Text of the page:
Chapter 11 Reorganization
Continental Country Club Files for Chapter 11 Bankruptcy Reorganization
[Flagstaff, AZ] The Board of the Continental Country Club Homeowner Association announced today that it has filed a voluntary petition for relief under Chapter 11 in the U.S. Bankruptcy Court for the District of Arizona as part of a reorganization plan to address immediate and future financial issues in maintaining the 50-year-old facility, including long-standing concerns with Lake Elaine.
It is anticipated the filing will not impact day-to-day operations of the country club, which in addition to the homeowners’ association (HOA) amenities, includes Flagstaff’s only public golf course and the Oakmont Restaurant.
“This filing allows Continental and its homeowners the chance for a fresh start so we can best address several issues,” said Jon Held, president of the non-profit association’s Board of Directors. “In some cases, these problems predate the current Board by years, if not decades. For the good of our residents and those who enjoy our facilities, it was time to take action.”
Among the challenges facing the country club is the future of man-made Lake Elaine, a 38-acre reservoir that has had seepage problems since its construction in the mid-1970s. The lake was originally built to hold reclaimed wastewater for golf course irrigation, a use that was discontinued in 1984, when it primarily became an aesthetic feature for the 52 lakeside properties in Continental.
In 1988, a group of lakeside homeowners filed suit against Continental over the lake levels, which resulted in a 1990 consent agreement that the lake should be filled to and maintained at a “full elevation” of 6,845 feet.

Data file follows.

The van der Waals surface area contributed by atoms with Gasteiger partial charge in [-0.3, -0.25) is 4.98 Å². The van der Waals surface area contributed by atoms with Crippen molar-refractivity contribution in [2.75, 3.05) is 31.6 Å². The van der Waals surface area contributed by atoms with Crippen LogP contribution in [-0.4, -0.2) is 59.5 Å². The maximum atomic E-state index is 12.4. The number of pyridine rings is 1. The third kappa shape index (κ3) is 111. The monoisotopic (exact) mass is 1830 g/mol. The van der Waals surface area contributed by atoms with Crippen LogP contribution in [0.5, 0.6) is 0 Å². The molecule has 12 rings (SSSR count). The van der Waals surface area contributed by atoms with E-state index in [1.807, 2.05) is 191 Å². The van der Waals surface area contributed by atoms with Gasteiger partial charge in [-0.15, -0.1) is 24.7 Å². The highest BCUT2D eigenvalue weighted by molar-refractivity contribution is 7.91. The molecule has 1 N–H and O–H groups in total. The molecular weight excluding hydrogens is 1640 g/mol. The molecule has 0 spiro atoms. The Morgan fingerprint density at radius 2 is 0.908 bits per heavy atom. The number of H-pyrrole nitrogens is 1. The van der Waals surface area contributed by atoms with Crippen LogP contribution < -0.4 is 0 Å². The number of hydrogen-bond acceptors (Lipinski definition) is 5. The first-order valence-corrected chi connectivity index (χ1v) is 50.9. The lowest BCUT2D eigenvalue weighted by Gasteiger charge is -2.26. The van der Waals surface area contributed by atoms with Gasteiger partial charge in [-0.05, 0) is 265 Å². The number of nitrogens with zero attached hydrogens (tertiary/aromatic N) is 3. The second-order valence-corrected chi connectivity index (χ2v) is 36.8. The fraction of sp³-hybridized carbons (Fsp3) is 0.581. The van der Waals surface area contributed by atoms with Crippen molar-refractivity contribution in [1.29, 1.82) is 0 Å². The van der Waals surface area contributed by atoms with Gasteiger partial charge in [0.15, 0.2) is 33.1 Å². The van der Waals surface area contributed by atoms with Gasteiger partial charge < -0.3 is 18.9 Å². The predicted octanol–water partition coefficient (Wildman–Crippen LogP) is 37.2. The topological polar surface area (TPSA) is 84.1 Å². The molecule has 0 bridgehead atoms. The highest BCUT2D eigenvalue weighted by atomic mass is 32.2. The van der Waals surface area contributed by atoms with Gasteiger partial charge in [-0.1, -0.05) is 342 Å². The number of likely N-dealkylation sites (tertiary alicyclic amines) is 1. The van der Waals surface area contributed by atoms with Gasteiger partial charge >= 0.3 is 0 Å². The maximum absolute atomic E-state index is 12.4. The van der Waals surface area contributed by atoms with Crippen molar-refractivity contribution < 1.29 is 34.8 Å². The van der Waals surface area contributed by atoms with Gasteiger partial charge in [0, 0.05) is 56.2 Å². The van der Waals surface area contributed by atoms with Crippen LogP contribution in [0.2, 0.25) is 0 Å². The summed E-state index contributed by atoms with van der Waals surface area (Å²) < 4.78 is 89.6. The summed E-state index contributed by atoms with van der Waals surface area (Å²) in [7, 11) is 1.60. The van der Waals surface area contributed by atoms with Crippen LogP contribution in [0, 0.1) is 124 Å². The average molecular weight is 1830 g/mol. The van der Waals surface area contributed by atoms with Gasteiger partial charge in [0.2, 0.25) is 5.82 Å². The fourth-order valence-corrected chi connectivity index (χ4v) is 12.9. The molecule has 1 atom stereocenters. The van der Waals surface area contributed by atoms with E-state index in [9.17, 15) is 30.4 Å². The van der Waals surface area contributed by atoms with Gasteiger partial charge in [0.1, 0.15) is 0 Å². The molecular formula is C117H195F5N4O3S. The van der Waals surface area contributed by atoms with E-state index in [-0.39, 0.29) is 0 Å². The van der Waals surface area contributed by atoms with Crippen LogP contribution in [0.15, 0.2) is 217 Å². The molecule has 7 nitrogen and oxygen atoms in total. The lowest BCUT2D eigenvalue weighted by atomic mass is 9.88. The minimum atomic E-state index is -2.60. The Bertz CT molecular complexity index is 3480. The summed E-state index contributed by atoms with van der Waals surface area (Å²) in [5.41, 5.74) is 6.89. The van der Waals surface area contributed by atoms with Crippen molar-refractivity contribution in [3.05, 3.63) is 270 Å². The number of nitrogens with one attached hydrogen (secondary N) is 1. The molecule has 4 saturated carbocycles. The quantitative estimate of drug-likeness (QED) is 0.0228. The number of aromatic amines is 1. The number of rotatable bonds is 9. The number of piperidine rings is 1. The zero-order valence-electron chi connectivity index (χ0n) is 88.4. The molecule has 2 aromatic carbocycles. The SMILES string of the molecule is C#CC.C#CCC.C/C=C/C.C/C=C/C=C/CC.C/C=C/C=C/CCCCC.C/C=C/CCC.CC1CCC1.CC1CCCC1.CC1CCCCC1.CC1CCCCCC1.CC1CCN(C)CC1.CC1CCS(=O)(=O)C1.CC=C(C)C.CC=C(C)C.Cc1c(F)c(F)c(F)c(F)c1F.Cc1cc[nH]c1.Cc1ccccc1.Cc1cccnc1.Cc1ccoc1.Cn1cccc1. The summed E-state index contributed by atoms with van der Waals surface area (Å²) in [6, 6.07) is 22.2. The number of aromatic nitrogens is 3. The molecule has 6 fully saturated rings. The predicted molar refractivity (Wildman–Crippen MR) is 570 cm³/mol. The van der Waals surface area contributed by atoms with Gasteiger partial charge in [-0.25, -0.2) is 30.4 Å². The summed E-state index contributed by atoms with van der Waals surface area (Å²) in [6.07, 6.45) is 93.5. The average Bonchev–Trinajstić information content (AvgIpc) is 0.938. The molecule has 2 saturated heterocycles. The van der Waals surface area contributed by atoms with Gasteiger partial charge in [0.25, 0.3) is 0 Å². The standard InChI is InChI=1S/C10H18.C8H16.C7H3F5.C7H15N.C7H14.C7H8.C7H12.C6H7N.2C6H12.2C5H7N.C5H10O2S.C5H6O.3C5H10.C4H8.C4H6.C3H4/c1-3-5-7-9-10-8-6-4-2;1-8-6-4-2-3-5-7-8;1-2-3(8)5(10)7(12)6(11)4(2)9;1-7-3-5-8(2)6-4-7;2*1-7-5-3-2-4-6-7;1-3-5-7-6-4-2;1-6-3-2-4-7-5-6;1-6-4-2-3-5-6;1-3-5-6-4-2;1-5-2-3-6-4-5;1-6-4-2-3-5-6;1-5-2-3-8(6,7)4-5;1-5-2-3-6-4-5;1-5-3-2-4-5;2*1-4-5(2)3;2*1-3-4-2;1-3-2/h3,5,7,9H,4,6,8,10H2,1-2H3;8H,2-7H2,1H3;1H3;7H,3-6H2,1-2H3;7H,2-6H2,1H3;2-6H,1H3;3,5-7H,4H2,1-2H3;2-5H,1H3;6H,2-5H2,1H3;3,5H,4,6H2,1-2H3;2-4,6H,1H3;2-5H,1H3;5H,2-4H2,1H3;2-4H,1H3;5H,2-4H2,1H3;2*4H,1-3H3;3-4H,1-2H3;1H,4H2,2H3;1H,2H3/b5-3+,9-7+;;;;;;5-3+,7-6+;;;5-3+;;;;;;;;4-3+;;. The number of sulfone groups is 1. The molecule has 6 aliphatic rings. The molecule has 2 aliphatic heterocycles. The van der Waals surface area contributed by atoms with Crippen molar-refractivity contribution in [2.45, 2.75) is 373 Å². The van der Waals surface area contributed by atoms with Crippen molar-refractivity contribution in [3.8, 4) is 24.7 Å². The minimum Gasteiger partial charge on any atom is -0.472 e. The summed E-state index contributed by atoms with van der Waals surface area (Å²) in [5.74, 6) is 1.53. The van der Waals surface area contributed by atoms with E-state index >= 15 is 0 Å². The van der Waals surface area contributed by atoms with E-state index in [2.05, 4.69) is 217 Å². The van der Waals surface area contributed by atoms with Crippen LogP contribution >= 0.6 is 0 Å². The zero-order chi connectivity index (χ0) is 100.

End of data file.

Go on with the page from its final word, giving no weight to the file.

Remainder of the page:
Multiple measures have been taken over the years to keep Lake Elaine at full elevation, including installation of a synthetic liner and adding earth to the bottom of the reservoir, but seepage problems persisted. A 2016 report estimated that for the almost 80 million gallons of reclaimed wastewater added to the lake annually, more than 60 million gallons were lost due to seepage.
Another suit was filed in 2017, citing failure to comply with the 1990 consent agreement. A preliminary ruling in October 2020 directed Continental to refill and maintain Lake Elaine at the 6,845-foot water level. It also indicated a daily fine would be imposed for each day the lake was not filled.
“The estimated cost for repairs to mitigate seepage at Lake Elaine exceeds a million dollars and that’s before we start adding water,” said Held who noted the HOA does not have the reserves necessary to undertake this. “It’s also not as if we could just put a hose in and start filling it tomorrow. There’s planning, engineering, state and other governmental regulatory requirements that need to be met, which could take several months to a year.”
Later this year, the HOA also faces a balloon payment for financing it took out about a decade ago to install the new golf course irrigation system.
The Continental Country Club Board of Directors investigated all possible options to deal with these problems and decided that the filing of Chapter 11 Bankruptcy offered the best path to resolving these issues and to ensuring the future financial health of the Association.
Continental has retained the services of Engelman Berger PC to handle its Chapter 11 filing.